The Random Restaurant Tour (IV)

Last week the Jersey Girl and I continued the random restaurant tour by leaving the friendly confines of downtown Columbus and heading north to the Italian Village area.  Our destination was a converted brick barn called Cosecha Cocina.

Italian Village is one of the areas of Columbus where the redevelopment wave is rolling along at tsunami-level strength.  Every time I visit, there is a cool new restaurant, brew pub, or breakfast joint in the neighborhood.  That’s because you can find two key components of redevelopment there:  inexpensive buildings that can be refurbished into cool spaces for your use, and a population of people in the immediate vicinity ready to frequent your establishment.  In the case of Italian Village, businesses can draw upon both the downtown crowd, who need only drive, walk or bike a few blocks up Third, and the flood of people moving into new condos and apartment buildings in Italian Village.

Cosecha Cocina is a happy addition to the Italian Village ‘hood.  It definitely satisfies the cool building requirement, with its cavernous internal space and outdoor eating area, and its menu of traditional and modern Mexican fare will keep that flood of people coming back.  During our visit the Jersey Girl and I split some brussels sprouts — served piping hot with melted cheese — and I tried the pork meatball torta with esquites, a traditional Mexican street corn dish, on the side.

The fact that brussels sprouts and meatballs are on the menu at all tells you that Cosecha Cocina isn’t your Daddy’s kind of tacos and enchiladas Mexican restaurant.  Another clue is the quality and delicate flavoring of the food itself.  The pork meatball torta, which features chipotle tomato sauce, cilantro, black beans, avocado, and cheese and is served on airy, crunchy bread, was succulent and a reminder that Mexican food doesn’t have to be overpowering on the spice scale.  The brussels sprouts were terrific, and the esquites corn salad was a perfect, light accompaniment to the meal.  The Jersey Girl, who tried the chicken tinga tacos, raved about her food, too.

The zone of lunch places for the lucky workers in downtown Columbus continues to expand, limited only by their willingness to get out and try someplace new.  With options like Cosecha Cocina only a bridge and a few blocks away, the incentive to experiment with a new lunch spot keeps growing.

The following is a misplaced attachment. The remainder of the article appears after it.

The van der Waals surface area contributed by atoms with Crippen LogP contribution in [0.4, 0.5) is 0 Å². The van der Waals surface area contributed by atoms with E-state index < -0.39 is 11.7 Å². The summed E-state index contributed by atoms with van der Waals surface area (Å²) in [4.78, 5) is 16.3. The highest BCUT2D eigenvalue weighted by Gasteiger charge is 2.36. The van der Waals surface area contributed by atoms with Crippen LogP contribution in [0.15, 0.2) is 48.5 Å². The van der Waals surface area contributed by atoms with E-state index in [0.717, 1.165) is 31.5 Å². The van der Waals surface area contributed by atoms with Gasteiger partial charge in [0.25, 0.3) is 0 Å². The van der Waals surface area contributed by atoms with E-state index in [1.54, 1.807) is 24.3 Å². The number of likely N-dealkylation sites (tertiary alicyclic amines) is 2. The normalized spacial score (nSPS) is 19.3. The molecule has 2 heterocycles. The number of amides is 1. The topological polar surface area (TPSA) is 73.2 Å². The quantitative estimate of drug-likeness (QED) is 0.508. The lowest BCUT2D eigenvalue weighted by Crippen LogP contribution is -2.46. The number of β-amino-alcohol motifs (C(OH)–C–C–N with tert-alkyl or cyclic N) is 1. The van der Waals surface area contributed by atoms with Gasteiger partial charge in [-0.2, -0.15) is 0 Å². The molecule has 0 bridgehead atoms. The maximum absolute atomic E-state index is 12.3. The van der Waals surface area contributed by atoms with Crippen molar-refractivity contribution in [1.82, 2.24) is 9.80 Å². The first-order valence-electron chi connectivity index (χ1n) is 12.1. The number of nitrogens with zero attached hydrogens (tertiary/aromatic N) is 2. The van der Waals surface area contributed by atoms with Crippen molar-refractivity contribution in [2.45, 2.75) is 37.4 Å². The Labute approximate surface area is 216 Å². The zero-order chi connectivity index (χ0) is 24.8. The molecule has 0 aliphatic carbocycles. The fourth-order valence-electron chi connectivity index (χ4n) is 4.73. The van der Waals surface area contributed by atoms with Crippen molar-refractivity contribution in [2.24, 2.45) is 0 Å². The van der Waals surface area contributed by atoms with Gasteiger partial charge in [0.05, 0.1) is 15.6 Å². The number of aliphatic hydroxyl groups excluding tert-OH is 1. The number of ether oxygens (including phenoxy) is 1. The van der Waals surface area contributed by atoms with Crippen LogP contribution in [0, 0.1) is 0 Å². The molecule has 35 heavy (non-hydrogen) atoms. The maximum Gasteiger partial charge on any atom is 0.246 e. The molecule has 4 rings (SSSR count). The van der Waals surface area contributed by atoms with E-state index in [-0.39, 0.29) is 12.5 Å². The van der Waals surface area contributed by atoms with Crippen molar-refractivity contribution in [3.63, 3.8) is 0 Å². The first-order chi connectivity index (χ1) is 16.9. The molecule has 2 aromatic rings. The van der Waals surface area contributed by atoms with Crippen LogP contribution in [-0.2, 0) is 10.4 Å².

On The (Uneven) Cutting Edge

When Kish and I first made the decision to sell our home in New Albany and move somewhere downtown, I joked that we were “cutting edge, baby!”  She scoffed at that notion.  According to the Wall Street Journal, we’re both right, in a way.

Last week the Journal published an article about how Columbusites are increasingly moving from the ‘burbs to German Village, the Short North, Italian Village, and downtown housing.  So, we may not be cutting edge, exactly, but we’re part of a growing trend that is establishing a significant shift in Columbus’ population — and Kish is right, as always, because as the Journal article acknowledges that our ultimate destination here in German Village has been an attractive, thriving area for decades.

IMG_4290The Journal article captures the upsides (like parks, restaurants, and interesting places that are all within walking distance), and the downsides (like the cost of renovating century-old homes), of this trend.  (I’d add that another upside/downside of German Village is the brick sidewalks, which are beautiful to admire but are requiring me to adjust my normal shuffling gait to avoid stumbles on bricks shoved up by tree roots.)  For many people, obviously, the attraction of these kinds of moves outweigh the risks, and since we’ve made the move many of our friends have indicated that they, too, are considering this course.

This is a good thing for the city of Columbus, clearly.  More residents means more tax revenues for city services, renovated historic neighborhoods are safer, more energetic, and more attractive when Columbus pitches itself to businesses that are considering relocating, and the influx of homeowners, condoites, and apartment dwellers is bound to bring more business downtown, too.  It will be interesting to watch how this big this wavelet turns out to be, and what Columbus looks like in its wake.  There are still a lot of downtown surface parking lots that I’d like to see filled with condos, apartments, pubs, and shops instead.